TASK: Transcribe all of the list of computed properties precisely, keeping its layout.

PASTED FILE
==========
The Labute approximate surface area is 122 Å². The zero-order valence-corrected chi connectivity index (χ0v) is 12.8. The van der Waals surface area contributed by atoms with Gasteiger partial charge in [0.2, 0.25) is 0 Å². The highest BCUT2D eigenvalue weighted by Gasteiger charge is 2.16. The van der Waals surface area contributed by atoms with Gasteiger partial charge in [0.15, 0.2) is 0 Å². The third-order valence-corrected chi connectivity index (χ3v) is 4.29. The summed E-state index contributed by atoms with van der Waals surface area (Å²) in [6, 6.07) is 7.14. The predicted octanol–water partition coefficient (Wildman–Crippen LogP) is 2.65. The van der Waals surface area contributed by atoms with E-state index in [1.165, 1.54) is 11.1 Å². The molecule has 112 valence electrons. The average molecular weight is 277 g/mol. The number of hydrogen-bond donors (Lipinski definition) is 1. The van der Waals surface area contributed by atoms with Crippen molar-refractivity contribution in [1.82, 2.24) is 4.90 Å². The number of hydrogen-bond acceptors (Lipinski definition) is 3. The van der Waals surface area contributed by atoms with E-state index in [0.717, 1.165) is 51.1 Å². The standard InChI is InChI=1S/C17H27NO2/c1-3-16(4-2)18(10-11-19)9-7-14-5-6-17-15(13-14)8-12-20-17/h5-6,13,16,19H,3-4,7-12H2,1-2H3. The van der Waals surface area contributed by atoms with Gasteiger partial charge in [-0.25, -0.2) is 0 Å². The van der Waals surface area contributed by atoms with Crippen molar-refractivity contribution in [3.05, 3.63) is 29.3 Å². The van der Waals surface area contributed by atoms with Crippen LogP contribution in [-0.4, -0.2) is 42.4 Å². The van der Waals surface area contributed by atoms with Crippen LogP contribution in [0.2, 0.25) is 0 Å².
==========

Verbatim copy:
The Labute approximate surface area is 122 Å². The zero-order valence-corrected chi connectivity index (χ0v) is 12.8. The van der Waals surface area contributed by atoms with Gasteiger partial charge in [0.2, 0.25) is 0 Å². The highest BCUT2D eigenvalue weighted by Gasteiger charge is 2.16. The van der Waals surface area contributed by atoms with Gasteiger partial charge in [0.15, 0.2) is 0 Å². The third-order valence-corrected chi connectivity index (χ3v) is 4.29. The summed E-state index contributed by atoms with van der Waals surface area (Å²) in [6, 6.07) is 7.14. The predicted octanol–water partition coefficient (Wildman–Crippen LogP) is 2.65. The van der Waals surface area contributed by atoms with E-state index in [1.165, 1.54) is 11.1 Å². The molecule has 112 valence electrons. The average molecular weight is 277 g/mol. The number of hydrogen-bond donors (Lipinski definition) is 1. The van der Waals surface area contributed by atoms with Crippen molar-refractivity contribution in [1.82, 2.24) is 4.90 Å². The number of hydrogen-bond acceptors (Lipinski definition) is 3. The van der Waals surface area contributed by atoms with E-state index in [0.717, 1.165) is 51.1 Å². The standard InChI is InChI=1S/C17H27NO2/c1-3-16(4-2)18(10-11-19)9-7-14-5-6-17-15(13-14)8-12-20-17/h5-6,13,16,19H,3-4,7-12H2,1-2H3. The van der Waals surface area contributed by atoms with Gasteiger partial charge in [-0.25, -0.2) is 0 Å². The van der Waals surface area contributed by atoms with Crippen molar-refractivity contribution in [3.05, 3.63) is 29.3 Å². The van der Waals surface area contributed by atoms with Crippen LogP contribution in [-0.4, -0.2) is 42.4 Å². The van der Waals surface area contributed by atoms with Crippen LogP contribution in [0.2, 0.25) is 0 Å².